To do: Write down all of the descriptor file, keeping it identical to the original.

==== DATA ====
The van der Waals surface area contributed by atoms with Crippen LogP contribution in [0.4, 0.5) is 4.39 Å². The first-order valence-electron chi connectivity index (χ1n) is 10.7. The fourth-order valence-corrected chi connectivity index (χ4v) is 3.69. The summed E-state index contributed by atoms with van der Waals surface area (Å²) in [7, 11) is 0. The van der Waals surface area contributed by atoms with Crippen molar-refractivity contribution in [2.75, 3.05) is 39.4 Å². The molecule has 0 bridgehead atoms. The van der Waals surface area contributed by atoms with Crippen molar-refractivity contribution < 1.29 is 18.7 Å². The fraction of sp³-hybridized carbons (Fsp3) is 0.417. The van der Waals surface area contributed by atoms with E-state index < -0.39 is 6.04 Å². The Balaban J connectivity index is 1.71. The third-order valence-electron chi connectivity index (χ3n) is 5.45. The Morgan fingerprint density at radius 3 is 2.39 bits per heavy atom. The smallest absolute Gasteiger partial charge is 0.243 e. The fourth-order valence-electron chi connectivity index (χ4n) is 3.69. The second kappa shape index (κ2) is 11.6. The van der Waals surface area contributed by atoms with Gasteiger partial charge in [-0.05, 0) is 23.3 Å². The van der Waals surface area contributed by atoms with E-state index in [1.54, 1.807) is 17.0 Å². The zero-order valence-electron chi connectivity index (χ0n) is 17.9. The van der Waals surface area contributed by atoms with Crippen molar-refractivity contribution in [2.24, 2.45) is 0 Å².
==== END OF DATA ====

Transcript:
The van der Waals surface area contributed by atoms with Crippen LogP contribution in [0.4, 0.5) is 4.39 Å². The first-order valence-electron chi connectivity index (χ1n) is 10.7. The fourth-order valence-corrected chi connectivity index (χ4v) is 3.69. The summed E-state index contributed by atoms with van der Waals surface area (Å²) in [7, 11) is 0. The van der Waals surface area contributed by atoms with Crippen molar-refractivity contribution in [2.75, 3.05) is 39.4 Å². The molecule has 0 bridgehead atoms. The van der Waals surface area contributed by atoms with Crippen molar-refractivity contribution < 1.29 is 18.7 Å². The fraction of sp³-hybridized carbons (Fsp3) is 0.417. The van der Waals surface area contributed by atoms with E-state index < -0.39 is 6.04 Å². The Balaban J connectivity index is 1.71. The third-order valence-electron chi connectivity index (χ3n) is 5.45. The Morgan fingerprint density at radius 3 is 2.39 bits per heavy atom. The smallest absolute Gasteiger partial charge is 0.243 e. The fourth-order valence-electron chi connectivity index (χ4n) is 3.69. The second kappa shape index (κ2) is 11.6. The van der Waals surface area contributed by atoms with Gasteiger partial charge in [-0.05, 0) is 23.3 Å². The van der Waals surface area contributed by atoms with E-state index in [1.54, 1.807) is 17.0 Å². The zero-order valence-electron chi connectivity index (χ0n) is 17.9. The van der Waals surface area contributed by atoms with Crippen molar-refractivity contribution in [2.24, 2.45) is 0 Å².